Surf Air, a new subscription-based airline, has taken flight in California.  It serves secondary markets and offers a unique alternative to traditional commercial aviation, as well as private aviation. 

Instead of buying an individual airline ticket on a traditional carrier, Surf Air requires a monthly subscription of $1,750.  It gives travelers unlimited flights in its network, which is currently limited to California and Las Vegas via a partnership with a different company.

Other perks include free parking, bypassing TSA security and good seats, as every seat is both a window and an aisle.

The limited nature of Surf Air is the biggest drawback at this time, since only Californians can utilize it.  It is best for business travelers who might frequently drive between two markets and now have a different, cost effective option.  In the end it comes down to frequency of travel to determine if it makes dollar sense. 

The nature of the subscription pricing and the markets that Surf Air serves will limit the audience for its services.  Other than business owners, Surf Air has been attracting second homeowners who utilize the service to make the most of their vacation home investment.

Is it worth it?

Unless you fly every week, the economics of Surf Air is worse than flying airlines like Southwest in the region.  The frequency of flights can also be a drawback when compared with legacy carriers like Southwest.  Compared to traditional private jet travel, though, Surf Air is a bargain.  Private jet travel from companies like NetJets is reserved for CEO’s of companies and high net worth individuals.  A one-way flight between NJ and Florida will start at more than $12,000 for a small, four-seat jet, putting private jet travel out of reach for even high earning individuals.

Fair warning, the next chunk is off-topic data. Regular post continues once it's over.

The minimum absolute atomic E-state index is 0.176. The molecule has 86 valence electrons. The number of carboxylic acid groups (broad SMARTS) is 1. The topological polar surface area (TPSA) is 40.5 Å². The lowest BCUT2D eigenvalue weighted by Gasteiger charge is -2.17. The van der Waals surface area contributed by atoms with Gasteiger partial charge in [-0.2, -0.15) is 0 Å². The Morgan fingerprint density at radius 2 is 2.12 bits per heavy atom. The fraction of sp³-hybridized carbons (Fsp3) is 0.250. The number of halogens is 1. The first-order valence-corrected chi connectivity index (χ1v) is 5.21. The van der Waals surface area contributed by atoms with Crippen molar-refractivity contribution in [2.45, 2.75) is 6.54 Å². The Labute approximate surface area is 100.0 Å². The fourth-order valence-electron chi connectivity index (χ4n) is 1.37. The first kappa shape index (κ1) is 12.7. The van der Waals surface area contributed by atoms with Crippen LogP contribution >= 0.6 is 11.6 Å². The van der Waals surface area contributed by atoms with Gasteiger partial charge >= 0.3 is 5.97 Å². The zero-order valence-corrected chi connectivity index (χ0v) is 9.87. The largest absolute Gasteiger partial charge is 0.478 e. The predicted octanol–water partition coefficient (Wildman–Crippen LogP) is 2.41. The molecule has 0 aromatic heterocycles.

The NetJets Marquis Card provides25 hours of flight time on your choice of jets.  For one that utilizes a smaller plane, with less range, the prices start around $125,000, another reason why Surf Air is an incredible bargain compared to traditional private jets.

The big tradeoff with Surf Air vs. private jet travel is sticking to a schedule instead of simply requesting a plane on a specific day and time.  In that way, it’s not much different than commercial carriers.  The two big differences are the subscription model with the ability to fly an unlimited number of segments and the markets they serve. 

Will Surf Air be a long term success? 

It has filled a gap in this niche market, and as a result the company plans to expand the fleet and opening up new routes.  So, it might not be long before we see Surf Air riding the waves in the Northeast and other markets across the U.S.

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Mark Murphy is a noted travel expert, author and founder of TravelPulse.com.  You can follow him on Twitter at @murphytravels.